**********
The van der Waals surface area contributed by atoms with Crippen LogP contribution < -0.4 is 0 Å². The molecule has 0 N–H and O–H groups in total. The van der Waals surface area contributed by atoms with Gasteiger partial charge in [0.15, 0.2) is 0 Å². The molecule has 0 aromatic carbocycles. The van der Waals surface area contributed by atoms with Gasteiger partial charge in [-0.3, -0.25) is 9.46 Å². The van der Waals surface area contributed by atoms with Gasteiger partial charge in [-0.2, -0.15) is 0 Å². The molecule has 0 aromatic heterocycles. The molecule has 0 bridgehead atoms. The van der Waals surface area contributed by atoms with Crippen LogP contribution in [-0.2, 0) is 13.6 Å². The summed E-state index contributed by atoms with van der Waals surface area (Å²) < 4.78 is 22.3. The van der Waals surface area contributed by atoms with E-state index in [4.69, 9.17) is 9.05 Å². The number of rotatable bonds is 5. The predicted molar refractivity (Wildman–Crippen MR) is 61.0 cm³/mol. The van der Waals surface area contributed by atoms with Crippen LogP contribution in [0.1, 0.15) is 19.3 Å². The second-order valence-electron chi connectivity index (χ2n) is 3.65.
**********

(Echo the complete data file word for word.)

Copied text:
The van der Waals surface area contributed by atoms with Crippen LogP contribution < -0.4 is 0 Å². The molecule has 0 N–H and O–H groups in total. The van der Waals surface area contributed by atoms with Gasteiger partial charge in [0.15, 0.2) is 0 Å². The molecule has 0 aromatic carbocycles. The van der Waals surface area contributed by atoms with Gasteiger partial charge in [-0.3, -0.25) is 9.46 Å². The van der Waals surface area contributed by atoms with Gasteiger partial charge in [-0.2, -0.15) is 0 Å². The molecule has 0 aromatic heterocycles. The molecule has 0 bridgehead atoms. The van der Waals surface area contributed by atoms with Crippen LogP contribution in [-0.2, 0) is 13.6 Å². The summed E-state index contributed by atoms with van der Waals surface area (Å²) < 4.78 is 22.3. The van der Waals surface area contributed by atoms with E-state index in [4.69, 9.17) is 9.05 Å². The number of rotatable bonds is 5. The predicted molar refractivity (Wildman–Crippen MR) is 61.0 cm³/mol. The van der Waals surface area contributed by atoms with Crippen LogP contribution in [0.1, 0.15) is 19.3 Å². The second-order valence-electron chi connectivity index (χ2n) is 3.65.